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Heart Group Draws Hard Line On Sugar Intake

Americans need to cut back dramatically on sugar consumption, the American Heart Association said Aug. 24 in a recommendation likely to rile food and beverage companies.

The group said women should eat no more than 100 calories of added processed sugar per day, or six teaspoons (25 grams), while most men should keep it to just 150 calories or nine teaspoons (37.5 grams).

That’s far below the 22 teaspoons (90 grams) or 355 calories of added sugar consumed by the average American each day, according to a 2004 government survey.

The researchers took particular aim at the estimated $115 billion U. S. market (all figures US$) for soft drinks, which they said represent the No. 1 source of added sugars in the American diet.

“For the first time we’ve created specific recommendations about the amount of sugars that can be consumed in a heart-healthy diet,” Rachel Johnson of the University of Vermont, lead author of the policy statement published in the journal Circulation, said in an interview.

Johnson said U. S. labels on packaged foods do not distinguish between naturally occurring or added sugars, but she said anything labelled “syrup” in the ingredients list is likely an added sugar.

Too much sugar not only makes Americans fat but also is a key culprit in diabetes, high blood pressure, heart disease and stroke, according to the report.

U. S.Department of Agriculture dietary guidelines recommend taking in less food or drink with added sugars but do not give specific calorie limits.

The Sugar Association, a U. S. sugar industry group, said in a statement it was “very disappointed” with the report, which infers a direct correlation between sugar intake and heart health, and noted that “very few of the cited references by the AHA are directly related to sugars and heart health impacts.”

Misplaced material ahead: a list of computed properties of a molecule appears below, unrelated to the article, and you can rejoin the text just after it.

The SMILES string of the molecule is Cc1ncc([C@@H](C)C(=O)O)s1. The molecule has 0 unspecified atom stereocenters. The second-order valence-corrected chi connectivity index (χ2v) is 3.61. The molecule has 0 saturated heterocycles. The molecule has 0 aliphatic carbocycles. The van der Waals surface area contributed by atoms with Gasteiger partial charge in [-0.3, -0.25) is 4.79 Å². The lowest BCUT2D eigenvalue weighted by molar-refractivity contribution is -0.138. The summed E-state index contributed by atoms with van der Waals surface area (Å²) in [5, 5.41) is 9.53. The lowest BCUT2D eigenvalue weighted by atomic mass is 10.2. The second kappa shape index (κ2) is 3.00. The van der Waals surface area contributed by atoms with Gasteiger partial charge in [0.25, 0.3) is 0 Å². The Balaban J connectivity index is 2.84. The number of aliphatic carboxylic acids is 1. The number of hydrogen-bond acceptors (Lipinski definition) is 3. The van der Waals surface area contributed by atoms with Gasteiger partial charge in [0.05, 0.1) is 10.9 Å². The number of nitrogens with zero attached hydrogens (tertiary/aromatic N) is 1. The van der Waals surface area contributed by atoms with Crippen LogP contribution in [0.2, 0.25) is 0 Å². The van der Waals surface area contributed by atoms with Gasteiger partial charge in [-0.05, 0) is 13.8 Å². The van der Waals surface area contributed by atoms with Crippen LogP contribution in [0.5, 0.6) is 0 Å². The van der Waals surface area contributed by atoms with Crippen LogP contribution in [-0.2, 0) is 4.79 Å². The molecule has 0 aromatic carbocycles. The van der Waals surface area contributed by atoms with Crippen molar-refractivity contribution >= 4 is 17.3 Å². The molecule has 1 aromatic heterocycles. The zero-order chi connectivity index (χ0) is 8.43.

The American Beverage Association said sugar-sweetened drinks do not pose a particular health risk.

“Like many foods, soft drinks and other sugar-sweetened beverages are a source of calories, but in and of themselves, they are not a unique risk factor for obesity or other negative health outcomes – including heart disease,” Dr. Maureen Storey, a spokeswoman for the group, said in a statement.

While the heart experts said no single food or food group is to blame for the nation’s obesity epidemic, they said many studies have shown a correlation between higher intake of sweetened beverages and obesity.

“Over the past 30 years, total calorie intake has increased by an average of 150 to 300 calories per day, and approximately 50 per cent of this increase comes from liquid calories (primarily sugar-sweetened beverages),” the report reads.

Daily consumption of sweetened soft drinks rose 70 per cent between 1970 and 2000. One 12-ounce can of regular soda contains roughly 130 calories, which exceeds a woman’s daily discretionary sugar budget.



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